Blood pressure (BP) targets below 140/90 mm Hg in high-risk patients, such as those who have had a stroke, remain a controversial topic. A pivotal meta-analysis of 61 prospective observational studies involving 1 million adults without previous cardiovascular (CV) disease showed a linear association between usual BP levels and deaths from ischemic heart disease and stroke, down to BP levels as low as 115/75 mm Hg.1 These data prompted the “lower the better” hypothesis and challenged the long-standing argument of a J-curve or U-curve association of BP levels in such patients.2 Before the pivotal Systolic Blood Pressure Intervention Trial (SPRINT),3 there had been few trials of more intensive long-term BP lowering, and they have generally failed to show a clear reduction in the risk of serious CV events,4 with the exception of stroke, for a systolic BP less than 120 mm Hg compared with less than 140 mm Hg. Although SPRINT provides some reassurance that the benefits of more intensive BP lowering outweigh the justifiable concerns over harms, such as hypotension and renal impairment, especially in elderly individuals,3,5 the study has been criticized about the generalizability of the results to patients with a history of stroke, who were purposefully excluded, and about the use of unattended automated BP measurements to titrate therapy in a highly intensive monitoring schedule.6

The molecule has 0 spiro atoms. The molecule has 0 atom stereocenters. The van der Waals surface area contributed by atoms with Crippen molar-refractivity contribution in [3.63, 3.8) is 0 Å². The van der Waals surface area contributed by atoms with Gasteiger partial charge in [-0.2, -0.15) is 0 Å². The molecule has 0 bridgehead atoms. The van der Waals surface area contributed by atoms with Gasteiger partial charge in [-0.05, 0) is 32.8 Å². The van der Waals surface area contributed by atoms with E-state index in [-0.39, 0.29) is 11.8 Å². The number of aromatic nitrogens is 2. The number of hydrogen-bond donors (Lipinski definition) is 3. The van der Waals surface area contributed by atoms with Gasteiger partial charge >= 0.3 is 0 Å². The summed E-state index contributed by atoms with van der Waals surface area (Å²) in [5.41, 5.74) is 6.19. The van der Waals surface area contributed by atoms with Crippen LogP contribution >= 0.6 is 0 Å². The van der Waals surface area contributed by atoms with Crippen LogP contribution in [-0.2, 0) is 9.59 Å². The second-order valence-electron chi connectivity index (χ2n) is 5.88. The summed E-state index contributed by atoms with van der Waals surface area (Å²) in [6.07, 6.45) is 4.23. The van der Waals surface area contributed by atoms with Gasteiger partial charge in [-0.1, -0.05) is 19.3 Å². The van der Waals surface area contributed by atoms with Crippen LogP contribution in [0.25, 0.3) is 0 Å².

Anderson CS. Challenges to Realizing Benefits From More Intensive Blood Pressure Control for Preventing Recurrent Stroke. JAMA Neurol. Published online July 29, 2019. doi:10.1001/jamaneurol.2019.1668
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